Undoubtedly, you’ve heard the phrase “money is the root of all evil.” Whether or not you believe it, it’s a notion baked into our society, based on the idea that:
- Money makes us act immorally by causing greed and corruption
- It has an inordinate power over us by controlling our aspirations, dreams and actions
- It destroys lives and relationships when it becomes an obsession
- It is the sole measuring stick that defines success
Enter, me. I was convinced all business people blindly pursue money, dooming them to a shallow, empty existence, devoid of meaning. In order to avoid that fate, I moved to the Costa Rican jungle in search of something more. I was determined to shed the excess in order to connect with what brings true fulfillment and not let money cloud my judgment. Maybe if I moved to where money mattered less, I could follow my dreams, discover my values and live them out.
Reality struck as I was working 12-hour days, making $2 an hour. I was alone, far from family and close friends, unable to communicate effectively with locals and feeling purposeless. This wasn’t quite the idealized life I envisioned. What’s more, the Costa Ricans weren’t doing much better. They were struggling for money too. In fact, money seemed to dominate them as much or more because it was so scarce. I recognized that I couldn’t run away from money. We need money to survive in civilization. It mediates our exchanges with one another. I realized that even in the jungle, money is the life-blood of society.
Maybe money isn’t the root of all evil. Maybe the evil occurs when our desire becomes money. The problem arises when we ask money to replace us as the driver. Money will take me where I want to go, but I must remember I am in control. I understand that money is not the end goal, it’s not happiness and it doesn’t outline a code of values. Keeping this in mind, I can determine what I want, what I value, what my purpose is while still using money. With this awareness, I am not its puppet, rather money is my tool.
Now, almost a year later, I am a Compensation Consultant. Not only is money my livelihood, it is my job! But I worry, have I now become a foot-soldier for the very thing I detested, reinforcing the same empty values I fought against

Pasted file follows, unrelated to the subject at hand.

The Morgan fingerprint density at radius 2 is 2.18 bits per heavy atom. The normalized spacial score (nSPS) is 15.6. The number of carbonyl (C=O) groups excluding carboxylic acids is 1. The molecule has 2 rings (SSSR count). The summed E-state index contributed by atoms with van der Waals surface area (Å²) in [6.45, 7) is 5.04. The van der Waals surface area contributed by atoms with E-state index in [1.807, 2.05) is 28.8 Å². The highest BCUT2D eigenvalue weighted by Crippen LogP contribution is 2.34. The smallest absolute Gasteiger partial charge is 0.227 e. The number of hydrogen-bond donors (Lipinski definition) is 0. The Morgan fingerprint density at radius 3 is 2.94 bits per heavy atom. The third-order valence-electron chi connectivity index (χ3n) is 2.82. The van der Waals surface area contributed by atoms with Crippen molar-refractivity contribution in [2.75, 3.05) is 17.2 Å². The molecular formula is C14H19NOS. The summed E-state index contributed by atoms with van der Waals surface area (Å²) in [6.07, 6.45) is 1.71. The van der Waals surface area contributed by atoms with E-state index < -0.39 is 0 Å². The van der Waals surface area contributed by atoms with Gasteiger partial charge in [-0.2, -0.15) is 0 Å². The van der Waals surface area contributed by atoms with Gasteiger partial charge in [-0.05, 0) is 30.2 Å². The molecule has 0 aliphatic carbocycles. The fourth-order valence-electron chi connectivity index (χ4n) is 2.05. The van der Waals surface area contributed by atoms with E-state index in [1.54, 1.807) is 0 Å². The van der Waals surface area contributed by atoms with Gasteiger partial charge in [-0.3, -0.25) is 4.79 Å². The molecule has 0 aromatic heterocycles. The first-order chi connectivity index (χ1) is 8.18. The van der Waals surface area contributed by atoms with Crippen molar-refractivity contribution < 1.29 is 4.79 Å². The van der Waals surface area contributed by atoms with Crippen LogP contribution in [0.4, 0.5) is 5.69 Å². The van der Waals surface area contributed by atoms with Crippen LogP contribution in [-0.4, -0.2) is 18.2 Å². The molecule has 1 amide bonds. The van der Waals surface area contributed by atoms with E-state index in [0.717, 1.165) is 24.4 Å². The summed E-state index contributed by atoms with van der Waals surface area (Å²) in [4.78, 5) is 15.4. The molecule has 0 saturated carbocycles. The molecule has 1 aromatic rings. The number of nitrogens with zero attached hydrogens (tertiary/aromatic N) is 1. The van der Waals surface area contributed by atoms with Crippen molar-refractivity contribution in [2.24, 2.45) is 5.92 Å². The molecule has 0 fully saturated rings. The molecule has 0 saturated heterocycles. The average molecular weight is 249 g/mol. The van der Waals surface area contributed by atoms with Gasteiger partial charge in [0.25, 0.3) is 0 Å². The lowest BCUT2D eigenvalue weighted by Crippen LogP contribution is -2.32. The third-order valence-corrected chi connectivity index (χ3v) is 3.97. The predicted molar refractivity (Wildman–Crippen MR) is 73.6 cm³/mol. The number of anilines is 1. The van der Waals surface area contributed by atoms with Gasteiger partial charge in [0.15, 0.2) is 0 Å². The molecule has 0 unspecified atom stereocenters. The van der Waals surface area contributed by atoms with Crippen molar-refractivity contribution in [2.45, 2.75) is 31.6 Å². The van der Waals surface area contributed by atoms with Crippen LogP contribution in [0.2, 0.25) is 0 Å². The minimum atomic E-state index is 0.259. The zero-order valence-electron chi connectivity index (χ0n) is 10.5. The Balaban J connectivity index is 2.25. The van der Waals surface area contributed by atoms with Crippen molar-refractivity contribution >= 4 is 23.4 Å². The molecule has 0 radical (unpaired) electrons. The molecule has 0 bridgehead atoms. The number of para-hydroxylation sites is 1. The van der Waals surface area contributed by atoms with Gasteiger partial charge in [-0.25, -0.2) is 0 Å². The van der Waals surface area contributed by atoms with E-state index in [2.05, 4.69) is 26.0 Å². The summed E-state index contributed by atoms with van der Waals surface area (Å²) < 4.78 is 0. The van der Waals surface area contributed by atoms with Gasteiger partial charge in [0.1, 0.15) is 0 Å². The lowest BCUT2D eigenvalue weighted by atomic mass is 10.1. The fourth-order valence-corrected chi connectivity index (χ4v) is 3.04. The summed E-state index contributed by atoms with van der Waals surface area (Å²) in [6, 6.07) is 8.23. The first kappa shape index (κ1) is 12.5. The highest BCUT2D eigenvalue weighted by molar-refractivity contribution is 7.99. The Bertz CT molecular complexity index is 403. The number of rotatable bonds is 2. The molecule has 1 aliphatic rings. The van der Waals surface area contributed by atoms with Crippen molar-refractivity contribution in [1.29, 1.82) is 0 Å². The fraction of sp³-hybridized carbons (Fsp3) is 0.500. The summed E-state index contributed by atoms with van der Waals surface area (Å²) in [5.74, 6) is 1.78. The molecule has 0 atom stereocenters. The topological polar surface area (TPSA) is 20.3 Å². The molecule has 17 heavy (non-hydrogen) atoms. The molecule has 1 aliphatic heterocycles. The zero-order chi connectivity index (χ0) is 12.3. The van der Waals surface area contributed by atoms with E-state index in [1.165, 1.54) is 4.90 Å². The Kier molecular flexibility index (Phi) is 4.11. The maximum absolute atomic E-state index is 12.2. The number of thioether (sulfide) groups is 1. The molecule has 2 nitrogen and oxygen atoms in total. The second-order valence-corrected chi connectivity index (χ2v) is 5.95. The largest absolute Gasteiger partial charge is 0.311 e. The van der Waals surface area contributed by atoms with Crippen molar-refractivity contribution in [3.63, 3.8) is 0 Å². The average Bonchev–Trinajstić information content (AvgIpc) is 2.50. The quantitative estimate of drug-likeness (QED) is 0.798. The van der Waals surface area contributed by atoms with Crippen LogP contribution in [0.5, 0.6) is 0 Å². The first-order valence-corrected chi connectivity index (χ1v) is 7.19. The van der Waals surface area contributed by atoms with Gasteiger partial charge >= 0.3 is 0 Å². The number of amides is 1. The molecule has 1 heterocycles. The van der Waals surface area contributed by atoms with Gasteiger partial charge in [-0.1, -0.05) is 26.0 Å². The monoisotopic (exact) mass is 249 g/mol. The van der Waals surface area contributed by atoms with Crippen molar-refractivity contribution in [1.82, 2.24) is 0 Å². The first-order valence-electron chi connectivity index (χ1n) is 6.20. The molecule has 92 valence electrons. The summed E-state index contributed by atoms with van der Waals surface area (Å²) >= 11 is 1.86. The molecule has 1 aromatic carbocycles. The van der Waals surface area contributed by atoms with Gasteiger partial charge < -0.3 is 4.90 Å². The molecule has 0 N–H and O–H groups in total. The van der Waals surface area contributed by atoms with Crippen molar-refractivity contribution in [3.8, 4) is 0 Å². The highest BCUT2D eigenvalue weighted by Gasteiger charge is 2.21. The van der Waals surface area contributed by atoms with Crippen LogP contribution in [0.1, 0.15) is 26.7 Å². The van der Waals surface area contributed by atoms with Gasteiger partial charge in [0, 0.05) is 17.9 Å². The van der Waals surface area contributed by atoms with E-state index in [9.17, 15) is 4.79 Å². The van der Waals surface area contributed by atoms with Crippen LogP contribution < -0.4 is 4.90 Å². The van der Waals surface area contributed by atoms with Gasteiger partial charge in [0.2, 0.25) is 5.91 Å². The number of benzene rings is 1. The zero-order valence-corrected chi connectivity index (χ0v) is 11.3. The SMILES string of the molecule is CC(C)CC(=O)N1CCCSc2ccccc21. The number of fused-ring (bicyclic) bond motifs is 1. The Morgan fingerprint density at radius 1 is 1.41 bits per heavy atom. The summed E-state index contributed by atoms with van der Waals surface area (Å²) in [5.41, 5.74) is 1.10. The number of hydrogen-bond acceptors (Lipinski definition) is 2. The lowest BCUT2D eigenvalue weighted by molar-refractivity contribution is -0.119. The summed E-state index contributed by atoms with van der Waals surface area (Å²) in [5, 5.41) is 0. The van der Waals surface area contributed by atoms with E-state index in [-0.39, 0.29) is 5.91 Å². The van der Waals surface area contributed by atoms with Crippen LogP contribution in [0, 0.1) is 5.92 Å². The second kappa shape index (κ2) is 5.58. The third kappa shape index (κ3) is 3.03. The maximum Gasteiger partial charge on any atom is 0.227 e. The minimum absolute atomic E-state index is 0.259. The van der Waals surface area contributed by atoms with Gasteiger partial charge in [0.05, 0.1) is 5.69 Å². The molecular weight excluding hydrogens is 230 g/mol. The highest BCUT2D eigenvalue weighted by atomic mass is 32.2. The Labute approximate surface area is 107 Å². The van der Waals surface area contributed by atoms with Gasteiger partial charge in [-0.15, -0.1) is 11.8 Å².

I don’t think so, as long as I focus on reinforcing what money fundamentally represents. Money is a form of exchange based on the value of things people create. It allows us to trade the result of one person’s efforts for another’s. Money is founded on the principles of valuing our effort, our production, our ability to create something in this world. Used in its ideal sense, money rewards living out these values. Money respects our hard work. Since money reflects hard work, and hard work is honorable, money reflects something honorable.
As a compensation consultant, my goal is to help companies use money according to the principles it represents. Then it is not a source of corruption, but a way to reward competency and results and the best humanity has to offer. Employees can look to money as a measure of the manifestation of the greatest power within us.
I dream to create and leave my mark on this world. I used to think money was a poison that would impede me from achieving my dreams. Now I realize that money is only a poison if it becomes my dreams. As I aspire for excellence, money is a manifestation and reward of that excellence. I CAN have a fulfilling life while respecting money.
GUEST BLOGGER -- Andie Romanoff is a Consultant with Romanoff Consulting. She recently joined the firm after graduating from University of California Berkeley with a B.A. in Philosophy. Andie brings to her job a fascination with business culture, team-building, leadership development, and employee motivation. She will be taking over responsibility for marketing, selling and managing Incentive Plan Builder, our on-line incentive design tool.